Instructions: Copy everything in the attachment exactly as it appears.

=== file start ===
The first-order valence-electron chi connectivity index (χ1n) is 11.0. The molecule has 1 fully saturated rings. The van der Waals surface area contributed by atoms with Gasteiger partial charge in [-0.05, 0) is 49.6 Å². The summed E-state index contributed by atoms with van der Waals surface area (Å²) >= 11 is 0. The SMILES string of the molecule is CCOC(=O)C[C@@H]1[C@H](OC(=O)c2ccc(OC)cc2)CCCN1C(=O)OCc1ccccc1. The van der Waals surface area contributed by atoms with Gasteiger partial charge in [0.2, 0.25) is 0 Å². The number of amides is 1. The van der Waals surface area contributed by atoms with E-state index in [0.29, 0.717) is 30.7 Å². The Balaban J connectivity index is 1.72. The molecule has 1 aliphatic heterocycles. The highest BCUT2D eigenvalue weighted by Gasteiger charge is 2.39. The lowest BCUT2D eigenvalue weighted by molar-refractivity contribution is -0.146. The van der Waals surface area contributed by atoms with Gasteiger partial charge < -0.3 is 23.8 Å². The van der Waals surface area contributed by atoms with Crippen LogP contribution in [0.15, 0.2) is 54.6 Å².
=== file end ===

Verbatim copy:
The first-order valence-electron chi connectivity index (χ1n) is 11.0. The molecule has 1 fully saturated rings. The van der Waals surface area contributed by atoms with Gasteiger partial charge in [-0.05, 0) is 49.6 Å². The summed E-state index contributed by atoms with van der Waals surface area (Å²) >= 11 is 0. The SMILES string of the molecule is CCOC(=O)C[C@@H]1[C@H](OC(=O)c2ccc(OC)cc2)CCCN1C(=O)OCc1ccccc1. The van der Waals surface area contributed by atoms with Gasteiger partial charge in [0.2, 0.25) is 0 Å². The number of amides is 1. The van der Waals surface area contributed by atoms with E-state index in [0.29, 0.717) is 30.7 Å². The Balaban J connectivity index is 1.72. The molecule has 1 aliphatic heterocycles. The highest BCUT2D eigenvalue weighted by Gasteiger charge is 2.39. The lowest BCUT2D eigenvalue weighted by molar-refractivity contribution is -0.146. The van der Waals surface area contributed by atoms with Gasteiger partial charge < -0.3 is 23.8 Å². The van der Waals surface area contributed by atoms with Crippen LogP contribution in [0.15, 0.2) is 54.6 Å².